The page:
157 - "Really, Miss Henderson!"
From a young age, Frank was fascinated by maps and atlases, and the stories they contained. Finding his birthplace on the map in the endpapers of Tolkien's Lord of the Rings only increased his interest in the mystery and message of maps.
While pursuing a career in journalism, Frank started a blog called Strange Maps, as a repository for the weird and wonderful cartography he found hidden in books, posing as everyday objects and (of course) floating around the Internet.
"Each map tells a story, but the stories told by your standard atlas for school or reference are limited and literal: they show only the most practical side of the world, its geography and its political divisions. Strange Maps aims to collect and comment on maps that do everything but that - maps that show the world from a different angle".
A remit that wide allows for a steady, varied diet of maps: Frank has been writing about strange maps since 2006, published a book on the subject in 2009 and joined Big Think in 2010. Readers send in new material daily, and he keeps bumping in to cartography that is delightfully obscure, amazingly beautiful, shockingly partisan, and more.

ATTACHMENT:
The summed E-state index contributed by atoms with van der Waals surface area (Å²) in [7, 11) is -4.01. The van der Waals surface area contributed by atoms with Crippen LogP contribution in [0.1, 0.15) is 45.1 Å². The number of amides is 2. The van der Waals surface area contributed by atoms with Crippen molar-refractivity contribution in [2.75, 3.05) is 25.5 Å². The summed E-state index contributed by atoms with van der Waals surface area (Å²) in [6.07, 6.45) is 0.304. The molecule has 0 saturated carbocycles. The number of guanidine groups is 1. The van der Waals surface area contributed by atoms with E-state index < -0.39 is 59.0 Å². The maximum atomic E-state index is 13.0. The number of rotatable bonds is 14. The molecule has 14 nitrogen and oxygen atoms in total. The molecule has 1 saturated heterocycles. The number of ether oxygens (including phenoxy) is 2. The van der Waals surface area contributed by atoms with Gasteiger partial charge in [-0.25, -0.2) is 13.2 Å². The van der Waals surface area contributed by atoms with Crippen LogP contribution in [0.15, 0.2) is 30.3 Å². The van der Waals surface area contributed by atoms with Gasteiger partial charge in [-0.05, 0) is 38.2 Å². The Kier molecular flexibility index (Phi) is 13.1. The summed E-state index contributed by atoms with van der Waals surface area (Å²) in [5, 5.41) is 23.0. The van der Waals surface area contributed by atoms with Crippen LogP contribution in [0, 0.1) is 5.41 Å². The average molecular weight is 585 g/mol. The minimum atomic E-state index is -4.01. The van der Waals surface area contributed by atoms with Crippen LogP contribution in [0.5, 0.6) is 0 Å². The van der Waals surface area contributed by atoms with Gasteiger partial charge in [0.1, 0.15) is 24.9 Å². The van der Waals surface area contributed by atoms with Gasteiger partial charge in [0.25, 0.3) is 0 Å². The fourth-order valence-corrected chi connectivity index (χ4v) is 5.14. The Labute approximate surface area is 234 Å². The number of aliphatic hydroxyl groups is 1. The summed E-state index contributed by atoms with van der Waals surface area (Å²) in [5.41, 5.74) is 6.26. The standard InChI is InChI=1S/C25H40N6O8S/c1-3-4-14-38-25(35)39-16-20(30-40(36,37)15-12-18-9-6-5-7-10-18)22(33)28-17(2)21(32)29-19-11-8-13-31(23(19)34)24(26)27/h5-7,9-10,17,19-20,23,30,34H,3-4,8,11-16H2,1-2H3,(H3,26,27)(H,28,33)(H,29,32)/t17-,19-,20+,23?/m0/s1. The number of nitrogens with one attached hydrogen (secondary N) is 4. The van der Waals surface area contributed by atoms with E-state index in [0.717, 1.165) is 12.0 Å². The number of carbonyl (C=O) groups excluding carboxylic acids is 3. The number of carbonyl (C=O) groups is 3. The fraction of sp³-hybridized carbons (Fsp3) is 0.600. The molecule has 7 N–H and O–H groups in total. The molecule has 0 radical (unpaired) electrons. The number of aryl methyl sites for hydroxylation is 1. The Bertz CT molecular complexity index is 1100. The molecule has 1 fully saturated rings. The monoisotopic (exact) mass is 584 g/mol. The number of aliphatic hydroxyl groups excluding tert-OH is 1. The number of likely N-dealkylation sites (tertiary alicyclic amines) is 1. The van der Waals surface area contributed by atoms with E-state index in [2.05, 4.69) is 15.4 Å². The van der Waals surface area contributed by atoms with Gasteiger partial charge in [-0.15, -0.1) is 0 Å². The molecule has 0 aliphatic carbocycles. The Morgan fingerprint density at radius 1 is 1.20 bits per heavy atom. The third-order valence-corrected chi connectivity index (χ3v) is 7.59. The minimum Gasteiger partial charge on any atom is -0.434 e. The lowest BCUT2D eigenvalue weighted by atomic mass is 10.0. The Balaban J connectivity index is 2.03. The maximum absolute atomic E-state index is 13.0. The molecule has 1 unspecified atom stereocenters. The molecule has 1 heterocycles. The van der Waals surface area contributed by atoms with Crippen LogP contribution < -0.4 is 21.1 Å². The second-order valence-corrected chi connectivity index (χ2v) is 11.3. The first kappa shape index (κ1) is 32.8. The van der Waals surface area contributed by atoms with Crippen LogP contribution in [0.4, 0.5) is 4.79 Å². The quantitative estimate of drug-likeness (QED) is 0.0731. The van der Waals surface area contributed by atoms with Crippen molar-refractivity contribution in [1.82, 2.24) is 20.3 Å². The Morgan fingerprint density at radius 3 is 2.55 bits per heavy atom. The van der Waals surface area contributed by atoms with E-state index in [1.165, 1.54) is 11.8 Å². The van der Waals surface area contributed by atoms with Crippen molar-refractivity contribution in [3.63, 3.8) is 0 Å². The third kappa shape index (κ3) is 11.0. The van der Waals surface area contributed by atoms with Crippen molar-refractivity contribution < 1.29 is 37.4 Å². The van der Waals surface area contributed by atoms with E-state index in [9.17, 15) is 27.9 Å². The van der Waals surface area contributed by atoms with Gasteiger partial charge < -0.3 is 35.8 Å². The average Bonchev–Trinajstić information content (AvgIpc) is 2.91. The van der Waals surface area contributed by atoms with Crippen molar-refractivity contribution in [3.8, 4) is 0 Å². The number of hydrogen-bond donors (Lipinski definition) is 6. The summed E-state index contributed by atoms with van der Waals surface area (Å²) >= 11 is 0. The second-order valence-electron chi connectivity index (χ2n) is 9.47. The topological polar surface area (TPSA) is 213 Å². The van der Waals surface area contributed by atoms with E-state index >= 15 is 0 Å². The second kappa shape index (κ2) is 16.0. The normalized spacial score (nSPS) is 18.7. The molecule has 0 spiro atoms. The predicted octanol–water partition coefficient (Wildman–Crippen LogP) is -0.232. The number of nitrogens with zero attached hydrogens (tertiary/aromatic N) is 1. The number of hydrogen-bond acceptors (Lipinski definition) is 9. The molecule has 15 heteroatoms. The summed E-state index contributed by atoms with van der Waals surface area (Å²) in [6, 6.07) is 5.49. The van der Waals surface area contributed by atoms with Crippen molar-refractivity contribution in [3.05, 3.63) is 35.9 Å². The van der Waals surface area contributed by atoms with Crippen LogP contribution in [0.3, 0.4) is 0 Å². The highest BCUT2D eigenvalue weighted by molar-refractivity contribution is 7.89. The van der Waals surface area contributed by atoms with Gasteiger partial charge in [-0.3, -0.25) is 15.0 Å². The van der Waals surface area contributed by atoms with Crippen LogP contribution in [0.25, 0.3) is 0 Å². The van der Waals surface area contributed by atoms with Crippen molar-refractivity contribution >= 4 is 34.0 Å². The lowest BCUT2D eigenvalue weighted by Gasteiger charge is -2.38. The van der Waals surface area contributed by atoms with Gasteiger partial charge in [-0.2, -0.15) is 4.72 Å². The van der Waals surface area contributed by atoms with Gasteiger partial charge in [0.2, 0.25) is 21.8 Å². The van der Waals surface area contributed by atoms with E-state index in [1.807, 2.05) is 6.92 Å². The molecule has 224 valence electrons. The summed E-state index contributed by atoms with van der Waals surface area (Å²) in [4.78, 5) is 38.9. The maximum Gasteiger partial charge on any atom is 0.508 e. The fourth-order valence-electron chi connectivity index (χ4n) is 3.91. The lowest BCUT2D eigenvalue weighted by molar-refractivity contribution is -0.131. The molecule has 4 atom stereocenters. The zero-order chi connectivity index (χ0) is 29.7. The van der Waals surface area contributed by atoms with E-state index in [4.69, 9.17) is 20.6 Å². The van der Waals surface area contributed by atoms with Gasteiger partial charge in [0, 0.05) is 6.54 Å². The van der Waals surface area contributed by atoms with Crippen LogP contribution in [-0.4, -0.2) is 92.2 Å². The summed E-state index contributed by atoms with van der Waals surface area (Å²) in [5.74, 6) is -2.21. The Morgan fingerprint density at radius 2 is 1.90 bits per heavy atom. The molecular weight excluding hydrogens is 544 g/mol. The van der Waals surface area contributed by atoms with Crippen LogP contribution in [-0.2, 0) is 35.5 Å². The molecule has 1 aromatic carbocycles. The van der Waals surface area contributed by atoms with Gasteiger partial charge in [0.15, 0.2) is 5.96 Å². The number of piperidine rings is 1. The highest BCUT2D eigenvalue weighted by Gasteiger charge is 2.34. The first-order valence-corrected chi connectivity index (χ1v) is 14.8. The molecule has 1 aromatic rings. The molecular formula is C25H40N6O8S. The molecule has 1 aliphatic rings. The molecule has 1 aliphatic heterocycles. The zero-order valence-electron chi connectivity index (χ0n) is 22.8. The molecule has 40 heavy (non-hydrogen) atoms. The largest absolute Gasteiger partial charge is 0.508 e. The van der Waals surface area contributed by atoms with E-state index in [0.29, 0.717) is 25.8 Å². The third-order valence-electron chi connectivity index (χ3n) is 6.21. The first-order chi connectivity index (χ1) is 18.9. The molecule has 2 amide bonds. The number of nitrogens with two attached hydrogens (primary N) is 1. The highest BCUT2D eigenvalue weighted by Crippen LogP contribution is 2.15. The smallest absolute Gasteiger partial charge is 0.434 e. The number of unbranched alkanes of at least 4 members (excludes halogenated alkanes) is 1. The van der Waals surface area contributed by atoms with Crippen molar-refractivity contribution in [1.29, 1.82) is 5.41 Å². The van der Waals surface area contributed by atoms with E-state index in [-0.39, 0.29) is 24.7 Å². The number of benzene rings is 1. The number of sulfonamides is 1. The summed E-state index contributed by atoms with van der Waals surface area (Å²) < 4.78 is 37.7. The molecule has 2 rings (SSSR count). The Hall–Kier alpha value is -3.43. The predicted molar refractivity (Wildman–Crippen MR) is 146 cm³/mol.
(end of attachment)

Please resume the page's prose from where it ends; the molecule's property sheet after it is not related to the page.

There´s a certain type of children´s literature that just positively requires a map at the end paper of the book. The map is there either to show an itinerary that is crucial to the story, or to enhance the ´piratesque´quality of the work – or both. This map is an example from a children´s book called ´Really, Miss Henderson´ from 1945. As you can see, the War had cost the lives of many, many good illustrators (unless this was an active attempt at creating a ´naive´-style map). I have never heard of the book, so if I had to surmise the story from this map alone, I´d guess that:
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Infographics show the classes and anxieties in the supposedly classless U.S. economy.
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